4. Although the suit has taken a long time to become ripe for decision, actually very little evidence was led by the 'parties. Two witnesses were examined on commission on behalf of the Bank, Jagdish Chandar, the former Accountant and Ram Chand Sehgal, the former Manager of the Amritsar branch. The former proved the statement of the account, the receipt C.P.W. 1/A acknowledging the loan of Rs. 15,000/- in the pronote account dated 26-3-1945 and a pay-in-slip signed by Som Dev Grover dated 28-1-1946 relating to a payment of Rs. 806/6/3, which in fact appears to be the only item on the credit side of the account.
The former Manager Ram Chand Sehgal deposed to the liability of the guarantee broker and stated that apart from being liable under his contract as Treasurer and guarantee broker for debts in all accounts with the Amritsar branch, Durga Das Kapur defendant 3 had written a letter in the usual form guaranteeing this particular act count. His version of how the documents relating to this and another account in which Som Dev Grover was the principal debtor were taken away from him is as follows.
Sometime in January 1948 a man who described himself as H. L. Mathur came to the Bank with Durga Das Kapur defendant and bearing a letter which purported to be from the Managing Director of the Bank at Lahore, Mr. H. C. Mathur, asking the Manager to hand over to the bearer of the letter all the documents relating to the accounts of Som Dev Grover. He accordingly hand-ed over the documents including the pronote, letter of guarantee, letter of continuity and title deeds of the house to the man introduced by the Managing Director; he found that he had been deceived and reported the matter to the Police.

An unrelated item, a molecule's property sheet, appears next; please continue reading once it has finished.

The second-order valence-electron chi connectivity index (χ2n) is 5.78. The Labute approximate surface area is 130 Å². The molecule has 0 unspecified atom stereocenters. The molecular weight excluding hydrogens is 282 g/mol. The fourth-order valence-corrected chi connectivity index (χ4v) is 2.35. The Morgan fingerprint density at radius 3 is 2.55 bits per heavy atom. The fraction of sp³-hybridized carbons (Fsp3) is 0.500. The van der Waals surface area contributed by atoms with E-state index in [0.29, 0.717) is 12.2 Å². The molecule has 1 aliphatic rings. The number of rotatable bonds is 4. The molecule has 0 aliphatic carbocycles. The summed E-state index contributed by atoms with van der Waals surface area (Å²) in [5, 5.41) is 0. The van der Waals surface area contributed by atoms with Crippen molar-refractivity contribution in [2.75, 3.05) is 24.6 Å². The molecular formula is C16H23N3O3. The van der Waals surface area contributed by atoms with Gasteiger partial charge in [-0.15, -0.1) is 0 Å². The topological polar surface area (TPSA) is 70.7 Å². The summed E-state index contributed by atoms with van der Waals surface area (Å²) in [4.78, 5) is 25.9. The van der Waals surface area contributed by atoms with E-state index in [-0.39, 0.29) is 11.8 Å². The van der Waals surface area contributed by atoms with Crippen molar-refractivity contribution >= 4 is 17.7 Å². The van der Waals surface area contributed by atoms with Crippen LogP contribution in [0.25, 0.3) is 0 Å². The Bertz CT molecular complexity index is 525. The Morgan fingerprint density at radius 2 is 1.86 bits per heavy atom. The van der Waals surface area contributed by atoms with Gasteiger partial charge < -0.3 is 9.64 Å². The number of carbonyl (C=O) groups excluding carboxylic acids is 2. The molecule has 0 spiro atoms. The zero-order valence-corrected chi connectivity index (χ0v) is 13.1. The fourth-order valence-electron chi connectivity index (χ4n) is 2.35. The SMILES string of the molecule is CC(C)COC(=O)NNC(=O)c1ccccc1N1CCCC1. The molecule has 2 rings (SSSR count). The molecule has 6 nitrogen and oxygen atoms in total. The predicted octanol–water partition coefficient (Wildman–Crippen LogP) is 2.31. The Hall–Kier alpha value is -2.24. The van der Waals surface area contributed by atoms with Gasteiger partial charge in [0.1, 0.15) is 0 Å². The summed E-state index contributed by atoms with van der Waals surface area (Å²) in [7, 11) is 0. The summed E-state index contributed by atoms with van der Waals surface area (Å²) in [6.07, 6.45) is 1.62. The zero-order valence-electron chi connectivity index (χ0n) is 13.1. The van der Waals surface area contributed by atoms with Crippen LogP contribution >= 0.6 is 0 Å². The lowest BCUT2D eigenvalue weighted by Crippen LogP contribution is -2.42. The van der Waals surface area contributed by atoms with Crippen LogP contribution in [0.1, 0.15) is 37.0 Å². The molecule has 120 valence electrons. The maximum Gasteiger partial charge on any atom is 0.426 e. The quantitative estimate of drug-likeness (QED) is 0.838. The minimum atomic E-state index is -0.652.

5. On behalf of the defendants only Durga Das Kapur and Som Dev Grover gave evidence as their own witnesses. The former stated that he was only a cashier of the Bank and not under any contract as general guarantee broker, though he used to guarantee some accounts of clients whom he introduced to the Bank and regarding every account he guaranteed he gave the Bank a special letter. He denied that he had guaranteed the account in suit of Som Dev Grover and his wife.
While he admitted that about March 1948 the Police questioned him regarding some documents taken from the bank, he denied that he ever went with any H. L. Mathur or identified him before the Manager and he denied all knowledge of how the documents had disappeared. In cross-examination he denied that he had ever executed any written contract regarding being guarantee broker of the bank and said that he only guaranteed four or five loans.